By Mark Lorch, University of Hull
There was chaos on the streets of Halajba in March 1988. In this corner of Iraq, at the time Iraqi Kurdistan, people had suddenly started experiencing cold-like symptoms – tight chest and nasal congestion. Within a few minutes, those effects morphed into feeling dizzy and sick. Many started vomiting and some lost control of their bladders and bowels. Finally there were severe convulsions, as muscles that control breathing were paralysed, before succumbing to death.
The cause for this gruesome event was sarin, a nerve agent that is classed as a chemical weapon.
Weapons of mass destruction
Defining a chemical weapon is not simple, because many chemicals with legitimate uses, such as insecticides, could also be used for sinister purposes. This is why the Organisation for the Prohibition of Chemical Weapons (OPCW) defines them as:
All toxic chemicals and their precursors, except when used for purposes permitted by the Chemical Weapons Convention, are chemical weapons.
By toxic chemical they mean “any chemical which through its chemical action can cause death, temporary incapacitation or permanent harm to humans or animals”. The OPCW categorizes chemical weapons on how they work:
- Blister agents act via inhalation or contact with the skin. As the name suggests they can cause horrific chemical burns leading to blisters. They also cause blindness and permanent damage to the lungs. The class includes mustard gases used in the trenches of World War I and during the Iran-Iraq conflict of the 1980s.
- Nerve agents such as sarin are highly toxic and work rapidly by affecting the way that nerve signals are transmitted through the body to the brain. Sarin, for instance, acts by attaching itself to a protein that is 400 times its own size and disrupts nerve-to-nerve communication. This makes the victim lose control of all its bodily functions.
- Blood agents interfere with the way that blood cells use and transport oxygen. Examples include cyanide, which may well have seen its first use in warfare during the British Crimean war, and arsenic.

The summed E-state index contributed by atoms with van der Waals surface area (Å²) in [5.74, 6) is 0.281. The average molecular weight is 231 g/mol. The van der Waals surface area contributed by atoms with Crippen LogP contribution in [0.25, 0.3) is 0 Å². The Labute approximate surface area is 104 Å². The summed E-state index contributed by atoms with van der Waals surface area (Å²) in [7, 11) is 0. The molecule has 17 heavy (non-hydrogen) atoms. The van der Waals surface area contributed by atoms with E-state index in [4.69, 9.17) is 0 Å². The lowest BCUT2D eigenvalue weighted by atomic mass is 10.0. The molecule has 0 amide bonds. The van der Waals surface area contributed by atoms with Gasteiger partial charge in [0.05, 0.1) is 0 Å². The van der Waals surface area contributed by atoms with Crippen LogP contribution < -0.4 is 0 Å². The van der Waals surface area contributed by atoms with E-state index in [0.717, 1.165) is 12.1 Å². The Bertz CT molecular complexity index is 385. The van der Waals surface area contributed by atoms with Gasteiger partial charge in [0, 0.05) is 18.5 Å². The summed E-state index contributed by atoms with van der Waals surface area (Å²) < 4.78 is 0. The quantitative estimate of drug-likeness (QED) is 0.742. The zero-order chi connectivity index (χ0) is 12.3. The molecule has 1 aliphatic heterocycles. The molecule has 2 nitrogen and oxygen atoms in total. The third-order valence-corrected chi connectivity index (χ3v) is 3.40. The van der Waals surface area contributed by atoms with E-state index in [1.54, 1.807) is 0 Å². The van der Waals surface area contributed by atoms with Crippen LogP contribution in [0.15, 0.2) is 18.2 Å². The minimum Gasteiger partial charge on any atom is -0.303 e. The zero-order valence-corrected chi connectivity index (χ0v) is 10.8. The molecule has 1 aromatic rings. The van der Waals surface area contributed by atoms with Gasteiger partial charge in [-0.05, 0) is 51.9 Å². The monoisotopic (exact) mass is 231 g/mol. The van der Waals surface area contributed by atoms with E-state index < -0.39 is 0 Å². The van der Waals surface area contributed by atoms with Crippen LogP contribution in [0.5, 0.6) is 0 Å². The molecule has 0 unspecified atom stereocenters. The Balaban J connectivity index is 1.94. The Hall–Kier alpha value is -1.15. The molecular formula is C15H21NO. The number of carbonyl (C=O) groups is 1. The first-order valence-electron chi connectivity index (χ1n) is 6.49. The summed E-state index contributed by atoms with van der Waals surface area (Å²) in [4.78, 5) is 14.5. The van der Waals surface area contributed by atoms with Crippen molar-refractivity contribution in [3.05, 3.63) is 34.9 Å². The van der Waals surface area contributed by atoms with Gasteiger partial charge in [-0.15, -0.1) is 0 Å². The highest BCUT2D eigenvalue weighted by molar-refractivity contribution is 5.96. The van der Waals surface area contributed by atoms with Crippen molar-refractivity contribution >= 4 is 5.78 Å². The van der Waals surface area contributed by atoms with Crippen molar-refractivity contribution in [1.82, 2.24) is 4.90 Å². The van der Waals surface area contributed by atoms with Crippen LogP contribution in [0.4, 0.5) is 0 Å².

- Choking agents affect the victims’ ability to breath and also have corrosive affects on the skin and eyes. Chlorine gas, used in World War II, is an example of a choking agent.
- Non-lethal chemical weapons, a final category by OPCW, includes riot control agents such as tear gas.
Your morning coffee could kill you
Scientists define the toxicity of a chemical by something called an LD50, which is the dose of that chemical required to kill half a test population. The unit of measurement for LD50 is grams per kilogram of weight of an animal. It is usually experimentally recorded by subjecting rats or mice with the chemical.
While LD50 is useful to understand the toxicity of chemical weapons, it can be applied to any chemical. Here is a list of chemicals, in the ascending order of their toxicities:
- Sugar 29.7g/kg
- Salt 3g/kg
- Paracetamol 1.9g/kg
- Arsenic 0.76g/kg
- Caffeine 0.192g/kg
- Mustard gas 0.1g/kg
- Nicotine 0.05g/kg
- Cyanide 0.0064g/kg
- Sarin 0.00017g/kg
- Botulinum toxin 0.000000001g/kg
You may have rightly guessed then that the contents of your morning coffee could be more toxic than arsenic, if you so wished. Similarly botox, which is short for botulinum toxin, is regularly injected in people’s foreheads as a beauty treatment. This just shows that it is the way chemicals are used that turns them into weapons, not necessarily what’s in them.
Source: Article and image courtesy of The Conversation, edited for context and length.